Better guidance is needed on the Zero Waste Strategy.
The Scottish Government has outlined a Zero Waste Strategy which aims to see at least 70% of our waste recycled and no more than 5% being sent to landfill by 2025.
Last week I spoke in Labour’s debate on our concerns surrounding waste management in Scotland.
While there is broad support for the ambition set out in the Zero Waste Plan there are serious doubts over the Scottish Government’s ability to meet these targets.
Of particular concern is the lack of a coherent national approach from the Scottish Government regarding planning guidelines. This has led to confusion among local authorities and concern in local communities when applications for waste incineration projects are being considered.
In my speech I raised two particular issues which highlight the problem. The first concerns the so-called ‘proximity principle’ – the belief that waste should be treated as close to where it was created as possible.
Under this principle, you would expect that any application for a waste treatment facility would need to demonstrate that there was demand for the service in a local area. However, the Scottish Government have failed to define clearly their interpretation of what constitutes “proximity” and the guidance that is available seems to give carte blanche to developers to make parts of Scotland hubs for dealing with large amounts of waste.
The second issue concerns changes made to guidance for Local Authorities. Under previous guidance, Local Authorities were compelled to notify the Scottish Government where a development that they were planning to approve met one of the criteria set out for in Scottish Government guidance; for example where the development breached a local development plan or could impact on a neighbouring local authority. The Scottish Government would then assess the decision and formally decide whether to call it in for determination. That meant a check on decisions and local people or their representatives could make the Scottish Government aware that they thought there was an argument that the Scottish Government should call the application in and determine it themselves or subject it to a public local inquiry.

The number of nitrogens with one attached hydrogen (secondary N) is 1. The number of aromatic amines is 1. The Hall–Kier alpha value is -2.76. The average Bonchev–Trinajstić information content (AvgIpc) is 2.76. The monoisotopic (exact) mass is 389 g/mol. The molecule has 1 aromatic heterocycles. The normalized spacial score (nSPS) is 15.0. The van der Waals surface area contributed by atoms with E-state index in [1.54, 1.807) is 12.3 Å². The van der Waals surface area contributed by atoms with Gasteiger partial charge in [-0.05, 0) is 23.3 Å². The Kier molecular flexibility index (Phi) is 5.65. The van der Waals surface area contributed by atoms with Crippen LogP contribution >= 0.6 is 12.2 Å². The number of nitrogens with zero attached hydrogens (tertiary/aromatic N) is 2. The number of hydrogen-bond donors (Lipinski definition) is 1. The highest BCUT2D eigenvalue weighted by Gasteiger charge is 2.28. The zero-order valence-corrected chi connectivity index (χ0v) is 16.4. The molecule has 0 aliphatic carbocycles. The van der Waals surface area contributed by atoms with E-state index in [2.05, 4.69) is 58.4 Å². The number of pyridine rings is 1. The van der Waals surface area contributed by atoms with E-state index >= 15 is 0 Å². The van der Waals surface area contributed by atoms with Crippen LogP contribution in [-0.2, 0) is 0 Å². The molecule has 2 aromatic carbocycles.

However, new guidance severely restricts the number of instances where Ministers are notified thereby removing a layer of scrutiny to such proposals.
MSPs from across Scotland, including SNP Members, have opposed large-scale incinerator developments in their areas. However, without clear guidance from the Scottish Government I am concerned that confusion and concern will continue in our communities.
If the Scottish Government is serious about meeting the targets set out in the Zero Waste Plan, it needs to ensure that Local Authorities have the tools to make the right decisions. That includes robust guidance. The lack of a proper assessment of the cumulative impact of proposals could be bad news for the wood products industry in the UK as there simply isn’t enough wood to meet the demand if all these big incinerators gain approval. And if we can’t supply wood locally and it has to be imported then that doesn’t make sense in terms of our carbon emissions.
I’ve asked the Ministers a series of questions because I was disappointed at the lack of answers provided in the chamber.
Question S4W-02773 – Sarah Boyack ( Lothian ) (Scottish Labour ) (Date Lodged 15/09/2011 ) :
To ask the Scottish Executive whether it will introduce a selective ban on products for incineration similar to that introduced for landfill.
Question S4W-02774 – Sarah Boyack ( Lothian ) (Scottish Labour ) (Date Lodged 15/09/2011 ) :
To ask the Scottish Executive what benefits have arisen from the selective ban on products for landfill.
Question S4W-02775 – Sarah Boyack ( Lothian ) (Scottish Labour ) (Date Lodged 15/09/2011 ) :
To ask the Scottish Executive what plans it has to address the cumulative impact of proposals for (a) biomass and (b) incineration projects on wood supply.
Question S4W-02776 – Sarah Boyack ( Lothian ) (Scottish Labour ) (Date Lodged 15/09/2011 ) :
To ask the Scottish Executive whether it will address the scale of (a) biomass and (b) incineration projects in its changes to the National Waste Strategy.
Question S4W-02777 – Sarah Boyack ( Lothian ) (Scottish Labour ) (Date Lodged 15/09/2011 ) :
To ask the Scottish Executive what issues will be addressed in the new waste guidelines due to be published in autumn 2011.